With the Gold Rush of the 19th century eclipsed, San Francisco entered the 20th century with high hopes of growth and prosperity, only to see them dashed by a natural disaster of biblical proportions in 1906. The Great Earthquake and Fire that followed sent the “Golden City” reeling into a decade-long rebuilding process. Those production facilities that were not directly affected by the catastrophe both contributed to and profited from the restitution of San Francisco's rebound.

The city’s major industries included iron production factories like the Union Iron Works.

San Francisco was also home to a variety of mass manufacturing that supported confectioneries such as sugar, syrup, and flour manufacture, as well as canneries. One such prominent and successful factory was Spreckel’s Sugar refinery.

Marmarinian kinship networks encouraged the emergence of this enclave which was connected to Constantinople, New York, Los Angeles, Portland, and Seattle.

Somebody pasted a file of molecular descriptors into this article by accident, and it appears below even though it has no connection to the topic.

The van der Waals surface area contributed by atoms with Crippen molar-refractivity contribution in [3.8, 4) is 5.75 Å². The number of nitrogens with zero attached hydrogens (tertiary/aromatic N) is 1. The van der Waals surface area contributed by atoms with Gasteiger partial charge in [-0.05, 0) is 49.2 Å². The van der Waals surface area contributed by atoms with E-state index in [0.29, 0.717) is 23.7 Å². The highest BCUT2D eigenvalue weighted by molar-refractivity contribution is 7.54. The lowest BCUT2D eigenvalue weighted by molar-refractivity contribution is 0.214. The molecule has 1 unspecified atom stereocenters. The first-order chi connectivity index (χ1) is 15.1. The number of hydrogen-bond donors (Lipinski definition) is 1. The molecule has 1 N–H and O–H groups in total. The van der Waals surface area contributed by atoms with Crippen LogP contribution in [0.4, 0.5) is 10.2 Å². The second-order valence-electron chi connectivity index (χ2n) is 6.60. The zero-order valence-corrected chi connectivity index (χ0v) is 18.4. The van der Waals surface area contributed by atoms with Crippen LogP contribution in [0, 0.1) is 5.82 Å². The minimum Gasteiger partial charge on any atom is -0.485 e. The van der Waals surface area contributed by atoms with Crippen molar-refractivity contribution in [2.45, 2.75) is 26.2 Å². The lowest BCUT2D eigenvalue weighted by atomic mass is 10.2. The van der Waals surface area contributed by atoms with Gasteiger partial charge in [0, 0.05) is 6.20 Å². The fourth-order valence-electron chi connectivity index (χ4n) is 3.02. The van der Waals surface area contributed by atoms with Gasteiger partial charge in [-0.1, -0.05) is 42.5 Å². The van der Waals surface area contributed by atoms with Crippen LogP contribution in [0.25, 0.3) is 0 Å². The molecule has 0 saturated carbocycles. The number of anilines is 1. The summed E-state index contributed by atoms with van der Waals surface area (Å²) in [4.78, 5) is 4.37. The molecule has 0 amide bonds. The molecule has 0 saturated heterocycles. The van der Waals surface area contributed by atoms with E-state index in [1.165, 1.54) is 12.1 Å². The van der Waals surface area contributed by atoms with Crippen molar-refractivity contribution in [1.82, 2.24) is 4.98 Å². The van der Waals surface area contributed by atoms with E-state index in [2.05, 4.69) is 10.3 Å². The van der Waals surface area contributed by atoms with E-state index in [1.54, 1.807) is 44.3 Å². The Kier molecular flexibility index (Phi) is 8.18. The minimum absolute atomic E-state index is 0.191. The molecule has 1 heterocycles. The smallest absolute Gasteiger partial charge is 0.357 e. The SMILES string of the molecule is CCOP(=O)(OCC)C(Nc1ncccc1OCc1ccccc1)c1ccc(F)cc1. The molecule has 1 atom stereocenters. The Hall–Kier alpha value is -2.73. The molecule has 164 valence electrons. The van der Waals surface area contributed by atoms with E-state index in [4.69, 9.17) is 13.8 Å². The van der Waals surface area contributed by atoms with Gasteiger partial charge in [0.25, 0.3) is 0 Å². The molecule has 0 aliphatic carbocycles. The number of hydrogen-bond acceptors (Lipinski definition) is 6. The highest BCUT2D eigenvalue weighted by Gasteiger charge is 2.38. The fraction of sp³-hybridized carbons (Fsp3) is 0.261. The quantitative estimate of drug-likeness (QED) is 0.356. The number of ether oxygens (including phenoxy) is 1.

From The Marble Island to The Golden City, the Marmarinians, among other groups to immigrate to San Francisco, banded together in their own enclave. In this video, we meet a group of descendants of Ottoman Greek immigrants from the island and environs of Marmara on the southern coast of the Sea of Marmara. After violent expulsions, disease-ridden refugee camps, and long cross-country journeys, their parents found each other in the San Francisco Bay area. Their families grew up together and are life-long friends—with families ties that endure into the third generation